While dropping Sophie off at the airport, Calum appears to be the same age as him and is dressed similarly. As a result, it is inferred that Sophie no longer interacts with Calum. Additionally, the movie emphasizes Calum’s melancholy and self-guilt multiple times. As he appears to be being crushed by a bus, we see him standing on his hotel balcony’s railing, almost ready to leap out and disappear into the water. All of these instances show that Calum is struggling with suicidal thoughts. Therefore, we think Calum committed suicide sometime after his vacation with Sophie.

What Is the Significance of Calum’s Dance?

The father-daughter relationship that we have been following throughout the plot has a satisfying yet unnerving moment at the movie’s end. Calum graces the dance floor on one side with his loose dance moves. In contrast, he dances frantically in the party as though his life depended on it. The first thing that strikes me as encouraging is the bright, sunny light. When it comes to the second situation, flickering strobe lights in the pitch-blackness give a warning that time is running out. The two distinct dance performances can be interpreted as representing Sophie’s two distinct viewpoints on her father’s adult troubles.

While Calum struggles to keep his grownup daughter in the rave, Sophie pushes her father away at the pool party. The tune for the scene is “Under Pressure,” a popular song by the band Queen and David Bowie. The song captures all of Calum’s psychological difficulties, both those he conceals behind his Tai Chi and artificial joy as well as those that surface during his interactions with Sophie and reveal his emotional estrangement from his own daughter. The atmosphere is filled with dread as a result of these unspoken and unresolved problems.

In the end, the very distinctive dances aid Sophie in understanding the guy Calum was outside of his role as her father as well as the audience. In the rave, Sophie at last admits that her father has diminished from the solid figure she once knew. But Sophie can’t seem to keep Calum in her clutches, presumably because she’s still processing the consequences of Calum’s deeds. As a result, when Adult Sophie and Calum eventually make eye contact at the rave, Adult Sophie is left staring at the reality that she was previously too young to see.

It’s possible that Sophie is deterred from clinging to Calum by this realization. Sophie probably believes that she could have helped Calum more as he was dealing with the demands of maturity. Calum tells Sophie that she can talk to him about anything in one scene. Perhaps Sophie believes her father’s duties could have been lighter if only she had shown him the same courtesy. Calum simply cannot maintain the façade he puts up at the pool party and gives in to the darkness of his thoughts, which is the terrible truth buried in the dance sequence.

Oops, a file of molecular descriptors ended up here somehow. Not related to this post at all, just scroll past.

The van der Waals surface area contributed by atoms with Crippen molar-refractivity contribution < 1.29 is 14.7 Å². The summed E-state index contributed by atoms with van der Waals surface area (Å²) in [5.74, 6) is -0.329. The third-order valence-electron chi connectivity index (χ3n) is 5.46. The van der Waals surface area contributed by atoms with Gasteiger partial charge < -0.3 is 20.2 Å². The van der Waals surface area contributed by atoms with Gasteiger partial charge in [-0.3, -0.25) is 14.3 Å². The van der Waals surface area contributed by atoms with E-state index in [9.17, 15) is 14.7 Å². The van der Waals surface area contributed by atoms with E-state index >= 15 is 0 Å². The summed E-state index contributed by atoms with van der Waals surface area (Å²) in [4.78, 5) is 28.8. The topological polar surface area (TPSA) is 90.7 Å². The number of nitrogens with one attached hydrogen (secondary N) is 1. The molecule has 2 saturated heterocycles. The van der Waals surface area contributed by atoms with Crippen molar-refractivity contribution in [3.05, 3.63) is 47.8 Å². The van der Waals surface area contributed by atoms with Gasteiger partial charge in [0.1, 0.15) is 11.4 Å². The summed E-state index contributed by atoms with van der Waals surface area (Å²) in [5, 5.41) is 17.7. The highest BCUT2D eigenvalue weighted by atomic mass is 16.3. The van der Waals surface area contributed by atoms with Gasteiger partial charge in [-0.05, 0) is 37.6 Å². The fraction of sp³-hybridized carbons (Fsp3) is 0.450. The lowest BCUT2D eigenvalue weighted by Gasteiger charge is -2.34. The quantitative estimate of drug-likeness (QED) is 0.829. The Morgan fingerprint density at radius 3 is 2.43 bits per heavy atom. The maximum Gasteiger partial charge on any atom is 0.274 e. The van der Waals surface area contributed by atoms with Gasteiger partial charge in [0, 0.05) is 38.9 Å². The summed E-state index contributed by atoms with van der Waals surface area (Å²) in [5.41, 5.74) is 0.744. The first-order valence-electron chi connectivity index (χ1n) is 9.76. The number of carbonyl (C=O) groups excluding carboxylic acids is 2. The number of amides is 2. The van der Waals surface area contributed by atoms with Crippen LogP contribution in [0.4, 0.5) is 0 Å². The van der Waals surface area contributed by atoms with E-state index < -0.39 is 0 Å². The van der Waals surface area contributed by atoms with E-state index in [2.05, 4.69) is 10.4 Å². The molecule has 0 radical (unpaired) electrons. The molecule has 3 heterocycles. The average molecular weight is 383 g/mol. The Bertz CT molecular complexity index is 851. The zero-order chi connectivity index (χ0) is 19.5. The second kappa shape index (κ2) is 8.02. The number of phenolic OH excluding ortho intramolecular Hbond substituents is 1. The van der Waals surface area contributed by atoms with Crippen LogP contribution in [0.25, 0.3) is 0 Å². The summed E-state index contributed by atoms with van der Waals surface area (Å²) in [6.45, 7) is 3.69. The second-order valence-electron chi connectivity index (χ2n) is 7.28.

Why Is Sophie Rewatching Her Dad’s Videotapes?

The last few seconds of the movie show Sophie watching Calum on the holiday videos they had taped. It is established in the opening scene that the recordings are being played on a TV. When Sophie questions Calum about turning 31, the same thing is clear. When Calum informs Sophie about being abused as a youngster, it is one of the most horrifying yet casual discoveries in the entire film. The opening scene gives us our first indication as to why Sophie is watching the recordings and, more significantly, why she is stranded at this specific time when the movie begins.

Adult Sophie is married and has a child, as we find out later. She too has comparable, if not identical, mental struggles to her father and is turning 32. As a result, Sophie can now see a side of Calum that she was unable to see when she was younger. The same can be seen in the film, where the camera frequently lingers on seemingly pointless images while the dialogue is spoken off-screen. Such a portrayal of the situation suggests that Sophie is rewatching the videotapes and is conscious of all the occasions when she was unable to understand her father’s troubles.

However, Sophie probably feels the need to rebuild their connection now that she is a mother herself. It’s likely that Sophie is still processing the death of her father. She must thus first comprehend the motivations behind his actions and witness for herself the pain that simmered beneath the front Calum gave Sophie. The emotional disconnect between the two makes it more difficult for Calum and Sophie to be father and daughter.

In spite of the fact that Sophie is aware of the trauma Calum’s parents caused him, she does not want her relationship with her child to be similar to Calum’s. She therefore watches the tapes in order to comfort herself by remembering the fun times she had with Calum. In the meantime, Sophie tries to look past or maybe even forgive any shortcomings he may have had as a father and a person. In the end, Calum lives in the fictitious world that Sophie’s memories of her father have constructed. Both letting go of and clinging to Calum hurt her equally. Tragically, Sophie and Calum’s relationship achieves equilibrium, enabling Sophie to embark on her parental journey.